Here's an interesting take on America's relationship with South America.
Venezuelan President Hugo
Chávez threatens President Bush and insults Condoleezza Rice and nobody
in Washington pays any attention. Chávez meets with his ''brother,''
Evo Morales, or with his spiritual father, Fidel Castro, to plan the
conquest of the planet or the galaxy beginning with Latin America (if
they have enough Leninist fervor that day), and The New York Times
publishes a four-line item on Page 48, next to a story about a guy who
swears that he was kidnapped by Martians who forced him to drink
whiskey all weekend long.
The truth is that nobody pays attention to Chávez. Why? The answer
came from political scientist George Friedman in a recent column:
because Chávez, Castro and Morales -- despite the folksy, verbal
pyrotechnics they like to flash -- are irrelevant.
True, Chávez sells 16 percent of the crude oil imported by the
United States, but -- his bark notwithstanding -- he has no better
customers for his merchandise than the Americans. In turn, the United
States sees an oil-producing country with which it can do business,
regardless of the hostility and the verbal abuse emanating from the man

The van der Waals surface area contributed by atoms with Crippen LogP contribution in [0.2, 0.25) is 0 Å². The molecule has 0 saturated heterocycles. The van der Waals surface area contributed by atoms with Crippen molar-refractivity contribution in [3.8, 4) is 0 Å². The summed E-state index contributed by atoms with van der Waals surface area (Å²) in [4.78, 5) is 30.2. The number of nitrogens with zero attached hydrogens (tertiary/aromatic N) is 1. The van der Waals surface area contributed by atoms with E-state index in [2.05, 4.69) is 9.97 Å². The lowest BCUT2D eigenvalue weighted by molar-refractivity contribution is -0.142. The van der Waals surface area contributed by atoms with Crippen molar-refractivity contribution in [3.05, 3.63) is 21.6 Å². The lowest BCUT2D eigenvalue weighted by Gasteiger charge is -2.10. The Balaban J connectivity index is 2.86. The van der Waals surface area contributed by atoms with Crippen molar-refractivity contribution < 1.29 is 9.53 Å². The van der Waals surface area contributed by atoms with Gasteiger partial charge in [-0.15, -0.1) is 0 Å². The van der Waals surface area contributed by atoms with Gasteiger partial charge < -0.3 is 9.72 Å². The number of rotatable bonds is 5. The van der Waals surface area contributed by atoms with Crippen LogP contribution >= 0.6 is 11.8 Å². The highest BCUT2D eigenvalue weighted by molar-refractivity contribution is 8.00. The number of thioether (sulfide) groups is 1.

who rules and manages it.
After all, what the United States wants from Venezuela is not the courtesy of its politicians but the fuel it can buy there.
Friedman goes beyond Venezuela in his cold analysis of the relations
between the U.S. and South America, however. Seen from Washington's
perspective, the whole region is irrelevant, he writes, except for the
immigration problem, which is a matter that affects principally its
links with Mexico.
Objectively speaking, all Washington sees south of the Rio Grande is
a bunch of backward countries that sell raw materials or farm products
but have an ever-decreasing share of international trade and are
practically nonexistent in the scientific, academic, military and
financial fields. They -- we -- count for little in the big questions being debated worldwide.
Brazil may be an exception -- it appears to be pulling itself out of its history of poverty and backwardness. But with few exceptions, the Spanish-speaking countries of Latin America just can't seem (as the writer concludes) to stop leaping into the abyss.
For centuries the fortunes of Latin America and Spain ran in parallel. Both were poor, corrupt, and always lagging behind their northern neighbors. But in the 70s with the death of Ferdinand Franco, Spain shook off its lethargy and began to reform itself. The result has been over two decades of spectacular growth that have seen Spain catch up to France and Germany in employment, income, and investment.